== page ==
On the other hand, you get to keep most if not all of your property in a Chapter 13 bankruptcy as this type of bankruptcy involves payment of your debts using your income through a repayment plan for three to five years. However, the value of your non-exempt assets that you get to keep should be included in the repayment plan.
What are the Exemptions Under Mississippi Bankruptcy Laws?
Mississippi residents for more than 180 days can file for bankruptcy in the state of Mississippi. However, those who have lived in Mississippi for at least two years before filing bankruptcy can avail of the Mississippi exemptions. Otherwise, state exemptions of their previous residence will apply.
The Mississippi Code Annotated enumerates and discusses all exemptions that debtors may avail. In summary, the commonly availed exemptions are the following:
Homestead Exemption – For a residence of fewer than 160 acres, up to $75,000 of equity in your home is protected under Mississippi laws. If you and your spouse resided in separate residences, the value of equity you can avail of would be doubled. For a mobile home, up to $30,000 of equity is protected. However, for the protection of mobile residences, you cannot use both the homestead exemption and personal property exemption.
Insurance Benefits – Protection of insurance benefits is unlimited. However, if you procured the insurance less than 12 months before filing, the exemption is up to $50,000.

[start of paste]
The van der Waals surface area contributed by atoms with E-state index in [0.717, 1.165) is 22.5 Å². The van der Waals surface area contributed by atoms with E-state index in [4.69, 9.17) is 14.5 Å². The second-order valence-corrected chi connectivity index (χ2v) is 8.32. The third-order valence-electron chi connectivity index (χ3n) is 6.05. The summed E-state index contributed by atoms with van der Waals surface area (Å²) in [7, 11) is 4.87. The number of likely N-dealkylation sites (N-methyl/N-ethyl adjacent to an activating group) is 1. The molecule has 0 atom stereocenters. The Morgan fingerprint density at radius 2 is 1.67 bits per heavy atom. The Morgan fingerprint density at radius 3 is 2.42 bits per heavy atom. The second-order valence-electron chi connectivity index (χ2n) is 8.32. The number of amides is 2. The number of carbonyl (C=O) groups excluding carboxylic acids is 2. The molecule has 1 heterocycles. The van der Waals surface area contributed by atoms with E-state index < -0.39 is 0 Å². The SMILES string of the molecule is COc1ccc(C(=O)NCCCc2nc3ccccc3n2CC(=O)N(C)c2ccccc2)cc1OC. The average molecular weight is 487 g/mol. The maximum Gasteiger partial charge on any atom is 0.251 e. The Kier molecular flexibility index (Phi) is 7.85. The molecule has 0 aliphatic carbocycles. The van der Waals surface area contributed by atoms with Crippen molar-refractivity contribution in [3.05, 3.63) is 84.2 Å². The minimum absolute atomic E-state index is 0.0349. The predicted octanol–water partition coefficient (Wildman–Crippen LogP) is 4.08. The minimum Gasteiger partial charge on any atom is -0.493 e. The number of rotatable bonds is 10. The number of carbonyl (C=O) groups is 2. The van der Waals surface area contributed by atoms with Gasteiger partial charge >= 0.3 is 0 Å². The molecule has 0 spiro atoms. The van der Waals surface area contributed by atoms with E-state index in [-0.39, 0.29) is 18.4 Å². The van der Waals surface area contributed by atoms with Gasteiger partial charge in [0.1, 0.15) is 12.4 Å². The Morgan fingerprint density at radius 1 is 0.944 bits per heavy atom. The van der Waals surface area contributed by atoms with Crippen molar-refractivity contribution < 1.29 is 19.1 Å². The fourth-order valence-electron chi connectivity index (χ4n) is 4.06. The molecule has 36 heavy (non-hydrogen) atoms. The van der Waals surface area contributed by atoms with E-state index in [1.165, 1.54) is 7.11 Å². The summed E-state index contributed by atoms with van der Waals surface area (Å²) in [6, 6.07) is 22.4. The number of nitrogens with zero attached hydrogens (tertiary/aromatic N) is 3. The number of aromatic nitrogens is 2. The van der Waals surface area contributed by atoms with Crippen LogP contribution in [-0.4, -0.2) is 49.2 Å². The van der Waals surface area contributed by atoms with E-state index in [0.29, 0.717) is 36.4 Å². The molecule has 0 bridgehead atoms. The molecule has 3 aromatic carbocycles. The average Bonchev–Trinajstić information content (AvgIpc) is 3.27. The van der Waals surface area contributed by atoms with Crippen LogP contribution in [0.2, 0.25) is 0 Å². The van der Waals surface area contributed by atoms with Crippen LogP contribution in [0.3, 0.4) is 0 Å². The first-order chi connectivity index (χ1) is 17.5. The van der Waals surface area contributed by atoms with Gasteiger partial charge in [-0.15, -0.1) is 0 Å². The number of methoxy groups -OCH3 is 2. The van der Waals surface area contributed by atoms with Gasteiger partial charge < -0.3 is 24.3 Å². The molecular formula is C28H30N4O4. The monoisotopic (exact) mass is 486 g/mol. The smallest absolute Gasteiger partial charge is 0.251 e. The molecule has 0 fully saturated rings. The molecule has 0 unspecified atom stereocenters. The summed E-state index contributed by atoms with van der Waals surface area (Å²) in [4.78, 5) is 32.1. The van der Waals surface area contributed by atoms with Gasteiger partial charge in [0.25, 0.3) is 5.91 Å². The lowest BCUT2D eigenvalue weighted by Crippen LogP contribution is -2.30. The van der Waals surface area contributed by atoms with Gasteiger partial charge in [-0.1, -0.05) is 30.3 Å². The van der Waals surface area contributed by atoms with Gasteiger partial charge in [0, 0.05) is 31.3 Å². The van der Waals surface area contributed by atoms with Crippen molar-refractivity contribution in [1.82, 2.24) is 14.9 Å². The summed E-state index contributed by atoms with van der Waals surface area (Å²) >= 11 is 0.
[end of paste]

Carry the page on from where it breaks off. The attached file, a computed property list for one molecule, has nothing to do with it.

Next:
Personal property – For properties other than real estate, up to $10,000 of equity are protected. In Mississippi, personal property exemption includes motor vehicles, furniture, clothing, items you will need to continue your profession, health aids, etc.
Other exempted assets in Mississippi include disability benefits, health savings account, employee and retirement benefits, public benefits, etc.
Wildcard exemption – If you are over 70 years old, you also get an additional $50,000 equity in any property.
Mississippi exemptions could change over time. With the onset of the COVID-19 pandemic, additional exemptions and coverage are available. A Mississippi bankruptcy lawyer can provide you with additional information.
Filing for Bankruptcy in Mississippi
In a Chapter 7 bankruptcy, debtors file for bankruptcy protection and submit a Statement of Financial Affairs. This details their assets and liabilities, a list of all creditors, and the value of debt owed with the Mississippi Bankruptcy Court. Creditors are then notified that a debtor has filed for a bankruptcy petition. All creditors are not hindered from pursuing the collection of debt owed to them.